As researchers who were currently or previously in clinical practice (one a nurse, one a psychotherapist, one a psychologist and one a general practitioner—identified on the information sheet), we were conscious of the obvious differences in circumstances. That is, we were conscious of being visitors to the participants' homes, that we were not immediately bereaved or providing end of life care for someone close to us, and knowing that we could walk away from the situation upon completion of the interview. In other words, we knew there was a power imbalance generated by differences in options. We were also cognizant of the fine line between researcher and bereavement counselor. During the course of the interviews with carers and bereaved carers, it became evident that many of the participants had not engaged in bereavement support or counseling prior to or following the death of someone they had cared for. Reasons for this included: not realizing a bereavement service existed; not knowing how to access such a service; not feeling they needed further support at the time; mistrust of sharing emotions with a stranger; and a perceived need to protect privacy in a small community. In many cases, the geographic isolation mirrored participants' lack of a psycho-emotional support system. 
Our PHR-informed response to both the power imbalance and to participants' lack of engagement with formal or informal support services in managing their grief and sadness was to empower the participants by situating the control of the interview in their hands, enabling them to direct the speed, content and direction of the process. This empowered them to have more control and involvement in this aspect of the research and particularly the researcher-participant relationship (ROSS, 2017).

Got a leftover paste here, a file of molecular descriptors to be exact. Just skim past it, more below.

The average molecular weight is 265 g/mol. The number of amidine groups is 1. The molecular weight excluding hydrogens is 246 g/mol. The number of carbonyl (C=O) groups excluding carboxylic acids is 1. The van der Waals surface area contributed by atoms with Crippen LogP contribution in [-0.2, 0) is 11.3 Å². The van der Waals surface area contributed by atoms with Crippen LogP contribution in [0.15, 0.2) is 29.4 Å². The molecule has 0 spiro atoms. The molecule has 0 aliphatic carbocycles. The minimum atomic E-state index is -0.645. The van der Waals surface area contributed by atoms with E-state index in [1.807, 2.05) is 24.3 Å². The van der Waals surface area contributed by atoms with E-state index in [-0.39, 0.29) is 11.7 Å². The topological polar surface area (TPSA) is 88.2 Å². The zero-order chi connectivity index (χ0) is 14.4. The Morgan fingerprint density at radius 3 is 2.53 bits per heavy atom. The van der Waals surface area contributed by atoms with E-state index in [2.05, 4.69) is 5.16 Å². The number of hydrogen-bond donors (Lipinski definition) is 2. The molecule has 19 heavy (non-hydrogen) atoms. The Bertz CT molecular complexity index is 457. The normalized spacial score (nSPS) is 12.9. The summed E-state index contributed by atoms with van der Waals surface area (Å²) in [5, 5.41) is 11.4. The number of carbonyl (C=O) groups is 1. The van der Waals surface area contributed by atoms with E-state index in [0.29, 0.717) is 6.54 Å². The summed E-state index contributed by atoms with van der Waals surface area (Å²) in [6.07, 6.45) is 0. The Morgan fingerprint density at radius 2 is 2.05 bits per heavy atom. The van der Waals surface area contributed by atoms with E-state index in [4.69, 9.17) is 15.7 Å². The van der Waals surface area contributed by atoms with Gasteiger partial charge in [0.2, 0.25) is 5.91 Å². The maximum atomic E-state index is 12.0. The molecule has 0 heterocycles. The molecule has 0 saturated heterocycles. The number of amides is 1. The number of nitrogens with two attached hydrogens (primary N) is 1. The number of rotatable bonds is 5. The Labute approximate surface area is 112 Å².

A key concern in conducting palliative care research is the protection of individuals who are especially vulnerable and susceptible to exploitation (LeBLANC et al., 2010). In this case, our concern was to avoid exploiting participants' vulnerability by inadvertently activating aspects of their emotional experiences and causing further distress. Locating the control of the interview with the participants circumvented this problem. It enabled them to decide what was discussed and how their knowledge was shared creating "moments of empowerment" (ROSS, 2017, §2). For example, one participant commenced the interview as soon as we arrived. We noted that she was not interested in any "small talk" before proceeding to express her concerns and anguish. When she had finished saying what she wanted to say we did not prolong the interview with any other questions we may have had and risk further distress. 
As researchers, the interview process was also an emotional experience. We were moved and our own vulnerability was activated from bearing witness to people's grief and their accompanying stories. Towards the end of one interview, one of the researchers became tearful which she acknowledged. Even though we were aware this could influence the interview, her tears felt appropriate and validating considering the depth of emotion being expressed. The community-partner continued with the interview and did not appear to be perturbed by the tears. Our vulnerability felt equalizing, dissolving any perceived sense of power inequality and possibly affording the community-partners further "moments of empowerment" (ibid.).